The bonds of brotherhood and cooperation between the Caribbean Community (CARICOM) and Cuba, 45 years after the establishment of diplomatic relations between the countries of that bloc and the largest of the Antilles, were highlighted on Wednesday in Havana.
During a gala to commemorate the date in the Marti Theater, the Cuban Vice Minister of Foreign Affairs, Ana Teresita Gonzalez, recalled that more than four decades of that courageous decision, the links between peoples and governments of the Caribbean and Cuba have been deepened and made more effective.
González emphasized that a sign of that friendship was the mutual support after the passage of the intense hurricanes Irma and María, which hit the Caribbean last September
She thanked the expressions of Caribbean solidarity in the struggle for the elimination of the economic, commercial and financial blockade imposed by the United States on Havana for more than half a century.
The diplomat mentioned that as part of that brotherhood, Cuban collaborators provide their services in the CARICOM countries in the areas of education and health, while technical assistance projects have been carried out in the branches of the agriculture, industry, sports, biotechnology, construction and energy.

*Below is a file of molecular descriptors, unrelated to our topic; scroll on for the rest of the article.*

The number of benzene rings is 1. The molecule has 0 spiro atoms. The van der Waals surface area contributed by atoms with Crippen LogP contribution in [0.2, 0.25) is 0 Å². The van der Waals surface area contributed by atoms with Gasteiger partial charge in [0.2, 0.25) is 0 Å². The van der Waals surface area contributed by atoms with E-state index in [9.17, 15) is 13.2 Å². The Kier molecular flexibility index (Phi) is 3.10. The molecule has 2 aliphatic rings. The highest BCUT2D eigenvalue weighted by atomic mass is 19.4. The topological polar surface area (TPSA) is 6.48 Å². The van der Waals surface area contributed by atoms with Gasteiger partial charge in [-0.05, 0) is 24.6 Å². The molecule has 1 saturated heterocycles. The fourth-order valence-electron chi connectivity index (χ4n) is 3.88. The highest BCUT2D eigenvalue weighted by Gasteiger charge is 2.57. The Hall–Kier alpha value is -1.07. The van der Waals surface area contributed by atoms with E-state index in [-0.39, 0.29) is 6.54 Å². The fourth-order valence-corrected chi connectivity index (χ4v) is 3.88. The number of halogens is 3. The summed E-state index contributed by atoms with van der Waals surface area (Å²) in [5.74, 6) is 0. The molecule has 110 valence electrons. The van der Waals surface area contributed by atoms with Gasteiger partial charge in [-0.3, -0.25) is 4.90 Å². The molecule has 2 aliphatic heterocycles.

González also emphasized the exchange of experiences in the prevention and management of risks in the face of natural disasters, as well as the strengthening of air connectivity with the purpose of continuing to expand relations between peoples and the possibility of developing multi-destination tourism.
The official announced that this 45th anniversary will culminate with the celebration of the VI CARICOM-Cuba Summit, to be held next December 8 in Antigua and Barbuda, with the aim of broadening the debates and taking new agreements in order to contribute to a further development of bilateral cooperation.
Also during the evening the imprint of Commander in Chief Fidel Castro was remembered, which inspired many of the leaders and generations of the Caribbean in the fight against colonialism and independence.
Lou-Anne Burns, Ambassador of Belize in Havana, recalled the leader of the Revolution in his commitment to the improvement of Cuba and its contribution to integration among the nations located in that area.
On December 8, 1972, the newly independent Trinidad and Tobago, Barbados, Jamaica and Guyana decided to establish relations with Cuba, which constituted a sovereign and courageous step at a time when the United States was trying to isolate Cuba.
At present, Cuba has diplomatic representations in the 15 member states of the bloc, while all of them have embassies in Havana.
The evening was chaired by members of the Political Bureau of the Central Committee of the Party, Esteban Lazo, president of the Cuban Parliament, and Bruno Rodríguez, Minister of Foreign Affairs; in addition to Mercedes López, vice president of the Council of State and first secretary of the Party in the capital, and José Ramón Balaguer, member of the Secretariat of the Central Committee of the Party and head of its Department of International Relations.